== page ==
Tip: Using a Handle Guard
When you purchase a bushcraft axe or hatchet, you might consider buying a leather handle guard, such as this Leather Axe Handle Guard. There are mixed opinions about such handle guards in general, but they can be useful in the event of an overstrike. Although your handle is likely to get damaged whether or not you have a handle guard, the damage will probably be lessened by the use of one. Thus, you can keep up both your handle’s function and appearance if you protect it with a handle guard.
Handle guards also have a use if you plan to grip the part of the handle close to the head in order to shave or carve wood. This is more applicable to a hatchet than to an axe, however, and so should not really be taken into consideration if you have the larger tool.
Why Have a Bushcraft Axe or Hatchet?
Is a bushcraft axe or hatchet a necessary piece of equipment? I would argue that for those seriously engaging in wilderness survival, prepping, homesteading or bushcrafting, it is. There are so many homesteading DIY projects it is useful for, and although as we said above not every axe or hatchet can do everything, you can do a great deal with any tool in a pinch. A hatchet is not the best for chopping down trees or splitting wood, for example, but you can do both these things with a little extra time, energy and effort. Therefore, just having such a tool will make you more self-sufficient in your outdoor adventures.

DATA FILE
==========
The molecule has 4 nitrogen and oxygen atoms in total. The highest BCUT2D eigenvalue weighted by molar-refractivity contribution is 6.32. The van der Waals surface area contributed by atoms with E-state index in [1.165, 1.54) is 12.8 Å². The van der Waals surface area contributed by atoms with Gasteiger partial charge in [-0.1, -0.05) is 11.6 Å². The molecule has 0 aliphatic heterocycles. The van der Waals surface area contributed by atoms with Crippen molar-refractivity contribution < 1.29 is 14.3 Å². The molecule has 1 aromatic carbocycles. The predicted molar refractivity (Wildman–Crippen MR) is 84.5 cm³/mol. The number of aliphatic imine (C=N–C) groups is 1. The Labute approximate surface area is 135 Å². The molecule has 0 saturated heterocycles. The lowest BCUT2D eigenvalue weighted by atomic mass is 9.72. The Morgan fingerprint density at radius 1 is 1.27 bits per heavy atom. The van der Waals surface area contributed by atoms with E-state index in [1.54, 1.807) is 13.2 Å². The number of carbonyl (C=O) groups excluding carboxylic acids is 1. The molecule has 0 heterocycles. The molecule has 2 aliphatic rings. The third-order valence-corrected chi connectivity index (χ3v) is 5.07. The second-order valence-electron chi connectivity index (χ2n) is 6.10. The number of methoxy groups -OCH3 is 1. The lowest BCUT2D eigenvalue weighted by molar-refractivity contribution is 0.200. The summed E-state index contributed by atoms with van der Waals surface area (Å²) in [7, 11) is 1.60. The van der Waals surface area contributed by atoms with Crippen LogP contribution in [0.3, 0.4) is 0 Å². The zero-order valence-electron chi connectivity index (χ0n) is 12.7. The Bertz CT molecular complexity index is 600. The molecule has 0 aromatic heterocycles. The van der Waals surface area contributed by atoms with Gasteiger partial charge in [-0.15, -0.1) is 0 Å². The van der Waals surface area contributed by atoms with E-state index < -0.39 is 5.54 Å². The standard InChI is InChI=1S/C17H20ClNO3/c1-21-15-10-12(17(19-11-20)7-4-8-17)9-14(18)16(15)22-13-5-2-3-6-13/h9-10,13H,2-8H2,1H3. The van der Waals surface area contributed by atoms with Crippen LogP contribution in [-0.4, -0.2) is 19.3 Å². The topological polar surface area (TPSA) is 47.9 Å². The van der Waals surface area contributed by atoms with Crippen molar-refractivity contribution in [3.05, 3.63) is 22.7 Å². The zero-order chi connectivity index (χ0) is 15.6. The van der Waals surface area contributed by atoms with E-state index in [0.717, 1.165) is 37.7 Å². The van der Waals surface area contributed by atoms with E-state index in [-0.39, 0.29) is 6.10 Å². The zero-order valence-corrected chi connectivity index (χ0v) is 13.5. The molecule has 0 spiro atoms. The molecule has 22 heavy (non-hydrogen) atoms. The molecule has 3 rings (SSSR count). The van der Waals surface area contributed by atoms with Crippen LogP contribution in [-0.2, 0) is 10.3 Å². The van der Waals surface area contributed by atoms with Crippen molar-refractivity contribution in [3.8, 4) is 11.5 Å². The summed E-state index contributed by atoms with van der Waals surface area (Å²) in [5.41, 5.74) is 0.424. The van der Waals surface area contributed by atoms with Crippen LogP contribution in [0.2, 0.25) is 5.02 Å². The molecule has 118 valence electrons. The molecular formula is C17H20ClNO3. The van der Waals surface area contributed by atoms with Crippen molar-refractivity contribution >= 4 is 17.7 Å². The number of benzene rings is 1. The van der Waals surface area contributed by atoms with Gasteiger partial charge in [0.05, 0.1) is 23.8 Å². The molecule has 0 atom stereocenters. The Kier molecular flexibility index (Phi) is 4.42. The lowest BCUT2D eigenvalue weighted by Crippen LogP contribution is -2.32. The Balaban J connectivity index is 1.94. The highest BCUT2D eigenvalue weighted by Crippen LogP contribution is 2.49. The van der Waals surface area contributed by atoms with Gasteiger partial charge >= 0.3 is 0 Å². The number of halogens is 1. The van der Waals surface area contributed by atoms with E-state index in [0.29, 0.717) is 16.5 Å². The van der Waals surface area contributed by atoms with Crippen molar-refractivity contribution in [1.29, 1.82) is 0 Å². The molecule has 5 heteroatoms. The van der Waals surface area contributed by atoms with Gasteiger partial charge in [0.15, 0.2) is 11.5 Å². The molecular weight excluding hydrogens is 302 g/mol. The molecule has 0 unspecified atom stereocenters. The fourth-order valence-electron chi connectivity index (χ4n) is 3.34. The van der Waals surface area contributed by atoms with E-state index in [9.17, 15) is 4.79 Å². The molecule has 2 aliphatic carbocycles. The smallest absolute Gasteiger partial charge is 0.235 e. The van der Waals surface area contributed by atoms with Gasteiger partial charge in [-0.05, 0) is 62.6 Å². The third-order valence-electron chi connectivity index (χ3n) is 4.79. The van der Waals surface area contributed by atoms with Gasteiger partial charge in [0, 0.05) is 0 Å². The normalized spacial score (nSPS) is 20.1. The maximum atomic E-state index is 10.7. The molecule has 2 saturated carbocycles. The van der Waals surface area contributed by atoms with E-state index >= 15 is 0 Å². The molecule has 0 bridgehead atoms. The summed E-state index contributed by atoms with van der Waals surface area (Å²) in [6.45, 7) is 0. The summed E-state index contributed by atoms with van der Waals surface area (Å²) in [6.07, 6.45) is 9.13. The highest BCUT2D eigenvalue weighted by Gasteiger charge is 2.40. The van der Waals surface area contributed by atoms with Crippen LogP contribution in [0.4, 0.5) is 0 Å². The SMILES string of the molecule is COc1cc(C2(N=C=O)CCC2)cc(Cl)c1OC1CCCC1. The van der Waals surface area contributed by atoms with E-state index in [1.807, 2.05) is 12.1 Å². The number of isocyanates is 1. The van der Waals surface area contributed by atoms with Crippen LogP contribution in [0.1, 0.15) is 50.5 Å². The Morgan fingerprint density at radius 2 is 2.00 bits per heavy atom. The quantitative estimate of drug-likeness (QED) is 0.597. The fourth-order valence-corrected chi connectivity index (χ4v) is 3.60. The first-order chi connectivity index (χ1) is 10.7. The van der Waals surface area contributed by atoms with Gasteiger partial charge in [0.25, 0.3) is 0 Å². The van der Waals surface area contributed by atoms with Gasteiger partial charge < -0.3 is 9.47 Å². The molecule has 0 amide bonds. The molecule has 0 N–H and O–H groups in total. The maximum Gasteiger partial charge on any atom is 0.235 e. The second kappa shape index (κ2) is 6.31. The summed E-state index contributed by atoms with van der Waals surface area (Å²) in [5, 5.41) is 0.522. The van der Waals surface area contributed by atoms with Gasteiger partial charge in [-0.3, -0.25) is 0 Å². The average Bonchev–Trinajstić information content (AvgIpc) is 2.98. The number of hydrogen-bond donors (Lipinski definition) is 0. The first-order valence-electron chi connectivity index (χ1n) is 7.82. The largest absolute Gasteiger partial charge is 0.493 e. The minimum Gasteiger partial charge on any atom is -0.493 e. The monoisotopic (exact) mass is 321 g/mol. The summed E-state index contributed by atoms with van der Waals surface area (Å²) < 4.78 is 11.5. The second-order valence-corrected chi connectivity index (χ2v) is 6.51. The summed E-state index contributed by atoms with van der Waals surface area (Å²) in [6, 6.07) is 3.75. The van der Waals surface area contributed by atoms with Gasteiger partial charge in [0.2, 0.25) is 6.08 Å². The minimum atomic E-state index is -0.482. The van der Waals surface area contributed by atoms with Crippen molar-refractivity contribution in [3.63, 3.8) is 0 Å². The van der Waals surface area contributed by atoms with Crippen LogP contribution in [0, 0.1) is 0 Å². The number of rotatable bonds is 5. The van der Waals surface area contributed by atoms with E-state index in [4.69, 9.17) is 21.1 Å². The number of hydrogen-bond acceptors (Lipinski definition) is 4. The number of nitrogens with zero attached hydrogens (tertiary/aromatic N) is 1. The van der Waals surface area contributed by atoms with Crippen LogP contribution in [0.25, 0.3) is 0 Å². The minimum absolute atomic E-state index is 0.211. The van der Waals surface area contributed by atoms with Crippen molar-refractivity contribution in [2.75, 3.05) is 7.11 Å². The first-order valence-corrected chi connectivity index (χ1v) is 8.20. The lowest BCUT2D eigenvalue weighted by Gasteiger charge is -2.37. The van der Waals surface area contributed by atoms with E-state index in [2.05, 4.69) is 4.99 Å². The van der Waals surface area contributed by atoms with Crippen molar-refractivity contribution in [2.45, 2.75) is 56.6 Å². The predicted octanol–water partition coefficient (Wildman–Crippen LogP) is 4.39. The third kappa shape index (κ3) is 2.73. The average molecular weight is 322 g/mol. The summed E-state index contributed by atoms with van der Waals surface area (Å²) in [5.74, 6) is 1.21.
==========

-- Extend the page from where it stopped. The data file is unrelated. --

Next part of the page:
The Bottom Line
There is a lot to look for when you are selecting your bushcraft axe or hatchet. Not only must you carefully inspect the parts of each tool, but you must also consider its peculiar capabilities and your own aims. Whether choosing one of my favorites or something you find on your own, it is important that you know the ins and outs of axes and hatchets before you purchase your tool.